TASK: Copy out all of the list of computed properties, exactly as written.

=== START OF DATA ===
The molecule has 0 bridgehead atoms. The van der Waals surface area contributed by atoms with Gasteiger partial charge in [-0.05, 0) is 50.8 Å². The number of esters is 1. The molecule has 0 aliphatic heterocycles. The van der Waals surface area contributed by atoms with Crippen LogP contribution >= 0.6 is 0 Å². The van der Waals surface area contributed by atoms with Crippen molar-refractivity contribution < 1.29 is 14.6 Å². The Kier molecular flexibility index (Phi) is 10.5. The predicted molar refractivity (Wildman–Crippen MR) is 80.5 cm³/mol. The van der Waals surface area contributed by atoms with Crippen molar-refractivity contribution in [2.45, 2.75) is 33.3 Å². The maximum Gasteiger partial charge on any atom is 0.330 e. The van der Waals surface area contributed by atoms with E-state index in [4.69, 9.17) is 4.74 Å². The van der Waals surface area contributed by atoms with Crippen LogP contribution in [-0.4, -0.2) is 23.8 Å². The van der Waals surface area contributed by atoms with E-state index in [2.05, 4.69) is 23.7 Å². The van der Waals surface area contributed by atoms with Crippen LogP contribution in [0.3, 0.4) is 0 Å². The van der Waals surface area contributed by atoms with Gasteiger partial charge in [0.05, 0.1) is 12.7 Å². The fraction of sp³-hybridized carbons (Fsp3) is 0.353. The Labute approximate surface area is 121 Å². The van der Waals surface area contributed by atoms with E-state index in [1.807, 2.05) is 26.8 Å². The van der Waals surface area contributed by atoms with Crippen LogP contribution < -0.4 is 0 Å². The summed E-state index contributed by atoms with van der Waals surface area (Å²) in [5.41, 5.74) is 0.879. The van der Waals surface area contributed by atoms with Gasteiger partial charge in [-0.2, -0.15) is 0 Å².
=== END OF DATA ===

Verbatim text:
The molecule has 0 bridgehead atoms. The van der Waals surface area contributed by atoms with Gasteiger partial charge in [-0.05, 0) is 50.8 Å². The number of esters is 1. The molecule has 0 aliphatic heterocycles. The van der Waals surface area contributed by atoms with Crippen LogP contribution >= 0.6 is 0 Å². The van der Waals surface area contributed by atoms with Crippen molar-refractivity contribution < 1.29 is 14.6 Å². The Kier molecular flexibility index (Phi) is 10.5. The predicted molar refractivity (Wildman–Crippen MR) is 80.5 cm³/mol. The van der Waals surface area contributed by atoms with Crippen molar-refractivity contribution in [2.45, 2.75) is 33.3 Å². The maximum Gasteiger partial charge on any atom is 0.330 e. The van der Waals surface area contributed by atoms with E-state index in [4.69, 9.17) is 4.74 Å². The van der Waals surface area contributed by atoms with Crippen LogP contribution in [-0.4, -0.2) is 23.8 Å². The van der Waals surface area contributed by atoms with E-state index in [2.05, 4.69) is 23.7 Å². The van der Waals surface area contributed by atoms with Crippen LogP contribution in [0.3, 0.4) is 0 Å². The van der Waals surface area contributed by atoms with Gasteiger partial charge in [0.05, 0.1) is 12.7 Å². The fraction of sp³-hybridized carbons (Fsp3) is 0.353. The Labute approximate surface area is 121 Å². The van der Waals surface area contributed by atoms with E-state index in [1.807, 2.05) is 26.8 Å². The van der Waals surface area contributed by atoms with Crippen LogP contribution < -0.4 is 0 Å². The summed E-state index contributed by atoms with van der Waals surface area (Å²) in [5.41, 5.74) is 0.879. The van der Waals surface area contributed by atoms with Gasteiger partial charge in [-0.2, -0.15) is 0 Å².